IDFC is a frontrunner for getting a banking licence, in our view, as it conforms to the fit-and-proper criteria and, more importantly, is not a promoter-run company.
The end-game for IDFC eventually is to convert to a bank. Banking is size-agnostic and as IDFC grows and reaches a critical size, its wholesale-funded model will pose a threat to its sustainability along with its ‘mono-line’ business. Hence, eventually, it needs to diversify both its asset as well as liability profile.
What is good for the management as well as the company over the longer term is not necessary good for the shareholders in the near term.
The issue is that the management can’t afford to take a 2-3 year view and, especially, in this case where the banking licence isn’t given every three years. The window of opportunity has opened after 20 years and no one wants to miss the boat.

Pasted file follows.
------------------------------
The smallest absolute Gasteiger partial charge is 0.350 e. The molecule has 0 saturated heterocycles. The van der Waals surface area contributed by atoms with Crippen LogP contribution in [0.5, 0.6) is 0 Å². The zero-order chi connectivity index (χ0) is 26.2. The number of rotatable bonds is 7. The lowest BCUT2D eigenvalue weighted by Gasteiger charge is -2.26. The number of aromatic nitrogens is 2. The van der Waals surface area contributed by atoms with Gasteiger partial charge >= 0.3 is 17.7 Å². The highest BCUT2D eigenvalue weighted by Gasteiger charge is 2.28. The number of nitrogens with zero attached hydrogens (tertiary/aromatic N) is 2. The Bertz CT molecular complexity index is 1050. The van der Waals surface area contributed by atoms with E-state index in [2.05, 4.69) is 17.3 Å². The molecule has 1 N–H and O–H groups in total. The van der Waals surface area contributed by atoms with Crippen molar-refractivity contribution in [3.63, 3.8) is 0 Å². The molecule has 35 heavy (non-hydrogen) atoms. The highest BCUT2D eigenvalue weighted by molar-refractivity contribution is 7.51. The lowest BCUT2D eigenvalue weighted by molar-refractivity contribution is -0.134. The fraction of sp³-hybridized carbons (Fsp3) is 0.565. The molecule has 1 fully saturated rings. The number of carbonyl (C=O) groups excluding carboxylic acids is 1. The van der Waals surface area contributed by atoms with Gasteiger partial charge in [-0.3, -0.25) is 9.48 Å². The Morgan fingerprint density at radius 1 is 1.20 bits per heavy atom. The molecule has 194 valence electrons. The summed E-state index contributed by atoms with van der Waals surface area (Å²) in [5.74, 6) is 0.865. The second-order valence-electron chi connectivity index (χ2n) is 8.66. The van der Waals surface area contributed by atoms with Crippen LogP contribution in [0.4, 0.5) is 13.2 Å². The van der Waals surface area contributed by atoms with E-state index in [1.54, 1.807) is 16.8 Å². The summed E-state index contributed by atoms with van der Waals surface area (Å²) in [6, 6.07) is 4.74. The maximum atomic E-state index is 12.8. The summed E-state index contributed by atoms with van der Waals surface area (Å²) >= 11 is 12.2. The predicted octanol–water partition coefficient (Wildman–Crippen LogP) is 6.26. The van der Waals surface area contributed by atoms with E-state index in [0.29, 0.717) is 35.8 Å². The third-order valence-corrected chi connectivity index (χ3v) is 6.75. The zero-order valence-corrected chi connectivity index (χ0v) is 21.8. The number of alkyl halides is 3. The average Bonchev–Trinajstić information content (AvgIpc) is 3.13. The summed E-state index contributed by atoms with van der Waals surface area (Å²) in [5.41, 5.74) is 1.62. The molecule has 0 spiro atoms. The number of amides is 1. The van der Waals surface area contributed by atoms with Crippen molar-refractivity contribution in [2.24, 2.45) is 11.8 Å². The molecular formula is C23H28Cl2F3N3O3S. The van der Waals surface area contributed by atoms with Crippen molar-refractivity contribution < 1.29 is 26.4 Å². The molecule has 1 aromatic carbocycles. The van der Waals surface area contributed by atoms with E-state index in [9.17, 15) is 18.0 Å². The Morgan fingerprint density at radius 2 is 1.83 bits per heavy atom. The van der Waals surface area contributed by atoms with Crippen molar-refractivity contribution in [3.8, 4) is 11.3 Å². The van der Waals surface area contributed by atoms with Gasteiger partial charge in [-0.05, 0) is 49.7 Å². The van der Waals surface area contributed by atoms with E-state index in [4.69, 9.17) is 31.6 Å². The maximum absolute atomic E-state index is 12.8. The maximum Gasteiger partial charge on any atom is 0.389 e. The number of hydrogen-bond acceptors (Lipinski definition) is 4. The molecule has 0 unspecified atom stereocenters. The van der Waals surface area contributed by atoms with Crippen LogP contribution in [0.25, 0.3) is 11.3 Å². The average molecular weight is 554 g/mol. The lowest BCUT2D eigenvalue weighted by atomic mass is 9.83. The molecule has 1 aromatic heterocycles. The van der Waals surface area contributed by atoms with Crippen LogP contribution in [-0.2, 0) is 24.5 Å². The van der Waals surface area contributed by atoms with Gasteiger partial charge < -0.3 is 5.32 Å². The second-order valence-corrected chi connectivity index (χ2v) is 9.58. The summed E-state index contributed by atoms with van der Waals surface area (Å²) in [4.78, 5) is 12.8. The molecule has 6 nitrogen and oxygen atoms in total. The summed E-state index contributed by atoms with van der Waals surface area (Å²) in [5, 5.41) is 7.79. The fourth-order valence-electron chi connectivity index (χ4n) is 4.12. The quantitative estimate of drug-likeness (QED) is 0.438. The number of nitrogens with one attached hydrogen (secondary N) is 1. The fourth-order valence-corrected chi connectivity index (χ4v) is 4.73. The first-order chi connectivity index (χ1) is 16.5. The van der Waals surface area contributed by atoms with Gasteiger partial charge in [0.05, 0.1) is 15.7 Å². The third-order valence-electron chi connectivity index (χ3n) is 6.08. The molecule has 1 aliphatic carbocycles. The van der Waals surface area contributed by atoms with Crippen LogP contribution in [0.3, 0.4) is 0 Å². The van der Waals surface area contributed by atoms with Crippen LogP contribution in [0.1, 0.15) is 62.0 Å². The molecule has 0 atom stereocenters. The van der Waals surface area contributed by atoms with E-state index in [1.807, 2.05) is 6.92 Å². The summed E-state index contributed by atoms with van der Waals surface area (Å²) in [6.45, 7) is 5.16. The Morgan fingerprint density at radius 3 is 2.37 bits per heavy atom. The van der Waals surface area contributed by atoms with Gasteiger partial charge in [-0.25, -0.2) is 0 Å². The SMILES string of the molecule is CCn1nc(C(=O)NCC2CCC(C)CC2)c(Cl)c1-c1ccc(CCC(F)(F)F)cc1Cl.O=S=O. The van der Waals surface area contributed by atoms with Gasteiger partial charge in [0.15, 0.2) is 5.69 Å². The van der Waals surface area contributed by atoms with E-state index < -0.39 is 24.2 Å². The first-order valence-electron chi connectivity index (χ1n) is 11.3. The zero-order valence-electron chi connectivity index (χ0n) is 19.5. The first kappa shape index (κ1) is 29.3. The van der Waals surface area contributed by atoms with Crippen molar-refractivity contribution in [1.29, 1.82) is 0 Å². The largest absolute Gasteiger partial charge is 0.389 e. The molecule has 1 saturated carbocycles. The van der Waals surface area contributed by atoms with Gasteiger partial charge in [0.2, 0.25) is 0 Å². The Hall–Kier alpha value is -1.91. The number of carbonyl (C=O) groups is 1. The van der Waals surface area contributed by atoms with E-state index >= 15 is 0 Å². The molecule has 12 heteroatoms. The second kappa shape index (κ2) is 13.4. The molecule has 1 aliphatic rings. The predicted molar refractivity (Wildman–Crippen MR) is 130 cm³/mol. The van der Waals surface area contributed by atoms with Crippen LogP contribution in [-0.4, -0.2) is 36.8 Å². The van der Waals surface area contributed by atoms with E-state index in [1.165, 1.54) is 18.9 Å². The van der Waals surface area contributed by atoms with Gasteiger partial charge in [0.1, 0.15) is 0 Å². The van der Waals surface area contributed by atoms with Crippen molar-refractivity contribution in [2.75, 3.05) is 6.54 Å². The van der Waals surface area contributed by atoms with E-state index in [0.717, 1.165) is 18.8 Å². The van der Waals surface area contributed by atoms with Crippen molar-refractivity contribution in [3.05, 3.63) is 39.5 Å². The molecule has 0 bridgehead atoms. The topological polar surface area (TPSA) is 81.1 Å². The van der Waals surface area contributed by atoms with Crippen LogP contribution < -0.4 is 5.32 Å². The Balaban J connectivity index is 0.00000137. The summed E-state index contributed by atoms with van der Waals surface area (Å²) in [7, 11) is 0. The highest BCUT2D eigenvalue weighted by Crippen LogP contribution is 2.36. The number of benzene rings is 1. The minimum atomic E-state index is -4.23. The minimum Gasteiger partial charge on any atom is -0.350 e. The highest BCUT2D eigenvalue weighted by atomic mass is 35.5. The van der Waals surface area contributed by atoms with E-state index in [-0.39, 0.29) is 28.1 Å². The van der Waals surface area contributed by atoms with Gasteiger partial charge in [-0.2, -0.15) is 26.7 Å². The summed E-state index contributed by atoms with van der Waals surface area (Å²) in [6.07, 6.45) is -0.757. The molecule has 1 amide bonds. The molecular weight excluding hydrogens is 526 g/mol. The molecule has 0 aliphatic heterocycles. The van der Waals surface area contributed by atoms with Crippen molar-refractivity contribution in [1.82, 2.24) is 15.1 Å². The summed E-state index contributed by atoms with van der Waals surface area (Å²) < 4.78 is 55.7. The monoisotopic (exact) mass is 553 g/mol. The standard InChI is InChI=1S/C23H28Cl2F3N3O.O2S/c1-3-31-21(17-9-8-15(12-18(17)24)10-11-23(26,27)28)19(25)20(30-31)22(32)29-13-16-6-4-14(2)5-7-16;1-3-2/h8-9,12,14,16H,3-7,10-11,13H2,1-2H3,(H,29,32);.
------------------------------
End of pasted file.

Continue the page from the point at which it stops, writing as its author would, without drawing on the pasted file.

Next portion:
The problem is that conversion to a bank would result in ROAs dropping down to 1% from the current 2.7-2.8% and ROEs would be down to single digits. The first 2-3 years will go in setting up the business, systems, recruiting people, etc. A considerable amount of management bandwidth will be spent in conversion to a bank and they would have no choice but to consolidate.
We would be very cautious of extrapolating IDFC's ability to return to its long-term current sustainable ROE of 16-17%. We maintain our ‘outperform’ rating on IDFC with a 12-month target price of R135.